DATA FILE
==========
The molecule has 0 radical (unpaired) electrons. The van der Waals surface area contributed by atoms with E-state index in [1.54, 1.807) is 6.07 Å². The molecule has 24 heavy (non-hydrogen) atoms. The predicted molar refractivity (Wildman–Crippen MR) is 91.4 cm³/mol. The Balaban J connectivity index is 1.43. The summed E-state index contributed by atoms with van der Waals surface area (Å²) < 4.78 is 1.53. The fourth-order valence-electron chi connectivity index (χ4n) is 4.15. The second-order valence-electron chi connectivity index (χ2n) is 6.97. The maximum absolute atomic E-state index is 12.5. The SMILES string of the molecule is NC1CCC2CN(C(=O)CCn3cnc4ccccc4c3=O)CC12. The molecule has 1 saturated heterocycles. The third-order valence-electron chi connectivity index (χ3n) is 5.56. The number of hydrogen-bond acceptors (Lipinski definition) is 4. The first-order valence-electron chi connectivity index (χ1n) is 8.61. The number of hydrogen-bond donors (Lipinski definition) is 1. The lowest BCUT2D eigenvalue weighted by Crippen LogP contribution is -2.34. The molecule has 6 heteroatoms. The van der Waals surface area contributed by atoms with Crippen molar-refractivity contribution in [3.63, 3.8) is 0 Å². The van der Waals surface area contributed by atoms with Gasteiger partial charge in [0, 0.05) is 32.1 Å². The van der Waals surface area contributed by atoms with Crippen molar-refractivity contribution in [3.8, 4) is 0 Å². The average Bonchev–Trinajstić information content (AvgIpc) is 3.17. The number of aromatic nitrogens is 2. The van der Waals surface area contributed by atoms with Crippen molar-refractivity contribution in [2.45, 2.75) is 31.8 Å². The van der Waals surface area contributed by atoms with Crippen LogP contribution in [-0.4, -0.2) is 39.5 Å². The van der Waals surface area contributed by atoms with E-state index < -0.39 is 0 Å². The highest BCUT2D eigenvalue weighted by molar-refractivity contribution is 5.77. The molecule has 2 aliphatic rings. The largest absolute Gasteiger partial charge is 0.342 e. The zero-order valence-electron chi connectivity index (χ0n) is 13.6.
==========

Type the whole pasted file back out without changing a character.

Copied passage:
The molecule has 0 radical (unpaired) electrons. The van der Waals surface area contributed by atoms with E-state index in [1.54, 1.807) is 6.07 Å². The molecule has 24 heavy (non-hydrogen) atoms. The predicted molar refractivity (Wildman–Crippen MR) is 91.4 cm³/mol. The Balaban J connectivity index is 1.43. The summed E-state index contributed by atoms with van der Waals surface area (Å²) < 4.78 is 1.53. The fourth-order valence-electron chi connectivity index (χ4n) is 4.15. The second-order valence-electron chi connectivity index (χ2n) is 6.97. The maximum absolute atomic E-state index is 12.5. The SMILES string of the molecule is NC1CCC2CN(C(=O)CCn3cnc4ccccc4c3=O)CC12. The molecule has 1 saturated heterocycles. The third-order valence-electron chi connectivity index (χ3n) is 5.56. The number of hydrogen-bond acceptors (Lipinski definition) is 4. The first-order valence-electron chi connectivity index (χ1n) is 8.61. The number of hydrogen-bond donors (Lipinski definition) is 1. The lowest BCUT2D eigenvalue weighted by Crippen LogP contribution is -2.34. The molecule has 6 heteroatoms. The van der Waals surface area contributed by atoms with Crippen molar-refractivity contribution in [3.63, 3.8) is 0 Å². The van der Waals surface area contributed by atoms with Gasteiger partial charge in [0, 0.05) is 32.1 Å². The van der Waals surface area contributed by atoms with Crippen molar-refractivity contribution in [3.8, 4) is 0 Å². The average Bonchev–Trinajstić information content (AvgIpc) is 3.17. The number of aromatic nitrogens is 2. The van der Waals surface area contributed by atoms with Crippen molar-refractivity contribution in [2.45, 2.75) is 31.8 Å². The van der Waals surface area contributed by atoms with Crippen LogP contribution in [-0.4, -0.2) is 39.5 Å². The van der Waals surface area contributed by atoms with E-state index < -0.39 is 0 Å². The highest BCUT2D eigenvalue weighted by molar-refractivity contribution is 5.77. The molecule has 2 aliphatic rings. The largest absolute Gasteiger partial charge is 0.342 e. The zero-order valence-electron chi connectivity index (χ0n) is 13.6.